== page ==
Qualified Domestic Trust (QDOT) - Explained
What is a QDOT Trust?
If you still have questions or prefer to get help directly from an agent, please submit a request.
We’ll get back to you as soon as possible.
- Marketing, Advertising, Sales & PR
- Accounting, Taxation, and Reporting
- Professionalism & Career Development
Law, Transactions, & Risk Management
Government, Legal System, Administrative Law, & Constitutional Law Legal Disputes - Civil & Criminal Law Agency Law HR, Employment, Labor, & Discrimination Business Entities, Corporate Governance & Ownership Business Transactions, Antitrust, & Securities Law Real Estate, Personal, & Intellectual Property Commercial Law: Contract, Payments, Security Interests, & Bankruptcy Consumer Protection Insurance & Risk Management Immigration Law Environmental Protection Law Inheritance, Estates, and Trusts
- Business Management & Operations
- Economics, Finance, & Analytics
Back to: INHERITANCE, ESTATES, & TRUSTS
What is a Qualifying Domestic Trust?
A Qualifying Domestic Trust (or QDOT as it is commonly called) is a special trust used by individuals for end-of-life planning. Basically, a QDOT trust allows assets held by the trust to be free from estate and gift taxes (up to the amount of the marital deduction which is currently unlimited per IRC Section 1056A) at the time of the trust creators death. The trust assets are then held for the benefit of the beneficiary. Estate planners employ QDOT trusts to protect the interests of a surviving spouse who is not a US citizen. While US citizen spouses receive the assets of their spouse free from estate or gift tax (up to the amount of the martial deduction - currently unlimited), a non-US-citizen spouse does not receive that benefit. As such, the couples often use a QDOT trust to preserve the benefit.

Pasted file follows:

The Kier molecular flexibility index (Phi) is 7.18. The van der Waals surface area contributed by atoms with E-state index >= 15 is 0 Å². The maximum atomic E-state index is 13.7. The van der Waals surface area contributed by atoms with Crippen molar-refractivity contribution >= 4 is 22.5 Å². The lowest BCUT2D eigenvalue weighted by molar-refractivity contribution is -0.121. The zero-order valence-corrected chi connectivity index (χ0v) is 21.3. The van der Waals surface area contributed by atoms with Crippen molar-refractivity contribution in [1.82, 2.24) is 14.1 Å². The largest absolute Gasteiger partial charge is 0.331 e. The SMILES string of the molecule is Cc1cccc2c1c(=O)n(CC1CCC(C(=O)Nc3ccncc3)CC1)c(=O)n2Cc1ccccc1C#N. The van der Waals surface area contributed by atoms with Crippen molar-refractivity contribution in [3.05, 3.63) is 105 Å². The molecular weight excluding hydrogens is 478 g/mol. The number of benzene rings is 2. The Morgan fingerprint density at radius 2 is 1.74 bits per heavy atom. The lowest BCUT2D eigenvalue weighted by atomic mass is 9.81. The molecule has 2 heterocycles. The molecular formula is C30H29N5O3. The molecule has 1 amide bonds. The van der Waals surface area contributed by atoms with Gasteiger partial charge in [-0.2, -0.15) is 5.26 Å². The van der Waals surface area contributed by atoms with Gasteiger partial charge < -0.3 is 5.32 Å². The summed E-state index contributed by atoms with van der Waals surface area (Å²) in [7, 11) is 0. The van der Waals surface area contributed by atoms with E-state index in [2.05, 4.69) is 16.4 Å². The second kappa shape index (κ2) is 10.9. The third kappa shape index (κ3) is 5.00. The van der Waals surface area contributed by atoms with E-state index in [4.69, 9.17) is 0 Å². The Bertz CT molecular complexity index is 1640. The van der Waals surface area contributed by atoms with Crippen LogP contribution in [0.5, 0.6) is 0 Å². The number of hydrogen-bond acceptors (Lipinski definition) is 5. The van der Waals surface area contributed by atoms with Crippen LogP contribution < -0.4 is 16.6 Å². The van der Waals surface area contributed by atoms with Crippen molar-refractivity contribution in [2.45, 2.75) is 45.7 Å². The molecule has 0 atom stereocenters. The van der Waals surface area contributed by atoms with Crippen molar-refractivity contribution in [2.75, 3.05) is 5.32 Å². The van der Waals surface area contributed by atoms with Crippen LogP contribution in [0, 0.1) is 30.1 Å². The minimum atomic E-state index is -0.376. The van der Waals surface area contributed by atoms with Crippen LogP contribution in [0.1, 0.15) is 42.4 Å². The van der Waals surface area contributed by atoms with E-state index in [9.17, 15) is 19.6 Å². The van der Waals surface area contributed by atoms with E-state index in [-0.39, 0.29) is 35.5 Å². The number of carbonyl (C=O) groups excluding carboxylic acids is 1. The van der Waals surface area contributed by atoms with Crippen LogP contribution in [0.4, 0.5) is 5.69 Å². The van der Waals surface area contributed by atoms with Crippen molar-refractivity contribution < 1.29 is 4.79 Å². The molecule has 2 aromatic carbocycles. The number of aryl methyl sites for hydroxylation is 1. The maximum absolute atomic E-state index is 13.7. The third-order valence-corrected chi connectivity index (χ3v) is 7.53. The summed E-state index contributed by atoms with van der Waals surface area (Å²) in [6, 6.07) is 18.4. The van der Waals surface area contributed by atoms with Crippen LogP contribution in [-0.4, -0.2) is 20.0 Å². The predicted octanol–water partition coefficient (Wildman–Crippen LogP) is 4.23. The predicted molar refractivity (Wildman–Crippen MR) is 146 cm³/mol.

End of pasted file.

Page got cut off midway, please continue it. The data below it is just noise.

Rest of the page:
How Does a QDOT Trust Work?
As previously mentioned, a surviving spouse can only receive the assets of her deceased spouse free of estate and gift taxes if she is a US citizen. There is a limited exclusion from estate taxes of up to $152,000 (in 2018) for assets left to a non-citizen spouse. The QDOT trust can preserve the full marital deduction benefit when the decedent transfers all of his assets into the trust prior to passing away. This means that the decedent no longer has control over the assets at the time of death; rather, the assets are held in the trust, which is controlled by an appointed trustee. The spouse creating the trust cannot maintain control of the trust (such as the ability to pull money out) after creation. This means that the trust is irrevocable by the creator. The individual appointed to manage the trust (a Trustee) must be a US citizen or a domestic corporation authorized to retain assets for estate tax purposes. After the decedent passes, the trustee will continue to manage the trust assets for the benefit of the surviving spouse. This means that the trust can disperse funds to the spouse as directed in the trust or pursuant to her default discretion. The assets in the trust will ultimately be considered to be part of the estate of the beneficiary spouse when she passes away.
- Succession Planning
- Chartered Trust and Estate Planner
- Cy Pres Doctrine
- Exordium Clause
- Non-Contestability (No Contest) Clause
- Per Stirpes
- Elective Share
Qualified Domestic Relations Order (QDRO)
- Declaration of Trust
- Uniform Gifts for Minors Act
- Acceptance of Office by Trustee
- Beneficial Interest
- Asset Protection Trust
- Bare Trust
- Blind Trust
- Charitable Lead Trust
- Credit Shelter Trust
- Discretionary Trust
- Generation Skipping Trust
- Grantor Trust Rules
- Living Trust
- Inter Vivos Trust
- Qualified Domestic Trust (QDOT)
- Qualified Terminal Interest Protection Trust (QTIP)
- ABLE Account
- Accumulated Income Payments (Canada)
- Charitable Split-Dollar Insurance Plan
- Coverdell Education Savings Account